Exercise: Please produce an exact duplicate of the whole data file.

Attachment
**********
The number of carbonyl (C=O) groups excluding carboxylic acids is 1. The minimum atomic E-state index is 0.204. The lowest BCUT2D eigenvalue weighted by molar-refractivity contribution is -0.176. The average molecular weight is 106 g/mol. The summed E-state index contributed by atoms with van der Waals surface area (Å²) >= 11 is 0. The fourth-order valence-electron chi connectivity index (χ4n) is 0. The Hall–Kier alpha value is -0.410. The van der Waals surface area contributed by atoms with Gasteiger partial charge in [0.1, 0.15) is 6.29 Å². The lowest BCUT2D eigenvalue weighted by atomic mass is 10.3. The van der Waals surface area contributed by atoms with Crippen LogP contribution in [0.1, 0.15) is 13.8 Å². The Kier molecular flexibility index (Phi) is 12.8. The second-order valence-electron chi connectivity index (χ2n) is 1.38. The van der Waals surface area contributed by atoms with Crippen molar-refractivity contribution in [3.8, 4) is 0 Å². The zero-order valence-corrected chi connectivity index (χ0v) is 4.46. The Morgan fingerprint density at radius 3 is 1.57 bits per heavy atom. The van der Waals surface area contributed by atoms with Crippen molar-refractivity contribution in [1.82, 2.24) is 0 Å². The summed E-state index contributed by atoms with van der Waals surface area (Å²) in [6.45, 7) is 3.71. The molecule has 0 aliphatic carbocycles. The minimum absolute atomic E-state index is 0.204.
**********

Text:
The number of carbonyl (C=O) groups excluding carboxylic acids is 1. The minimum atomic E-state index is 0.204. The lowest BCUT2D eigenvalue weighted by molar-refractivity contribution is -0.176. The average molecular weight is 106 g/mol. The summed E-state index contributed by atoms with van der Waals surface area (Å²) >= 11 is 0. The fourth-order valence-electron chi connectivity index (χ4n) is 0. The Hall–Kier alpha value is -0.410. The van der Waals surface area contributed by atoms with Gasteiger partial charge in [0.1, 0.15) is 6.29 Å². The lowest BCUT2D eigenvalue weighted by atomic mass is 10.3. The van der Waals surface area contributed by atoms with Crippen LogP contribution in [0.1, 0.15) is 13.8 Å². The Kier molecular flexibility index (Phi) is 12.8. The second-order valence-electron chi connectivity index (χ2n) is 1.38. The van der Waals surface area contributed by atoms with Crippen molar-refractivity contribution in [3.8, 4) is 0 Å². The zero-order valence-corrected chi connectivity index (χ0v) is 4.46. The Morgan fingerprint density at radius 3 is 1.57 bits per heavy atom. The van der Waals surface area contributed by atoms with Crippen molar-refractivity contribution in [1.82, 2.24) is 0 Å². The summed E-state index contributed by atoms with van der Waals surface area (Å²) in [6.45, 7) is 3.71. The molecule has 0 aliphatic carbocycles. The minimum absolute atomic E-state index is 0.204.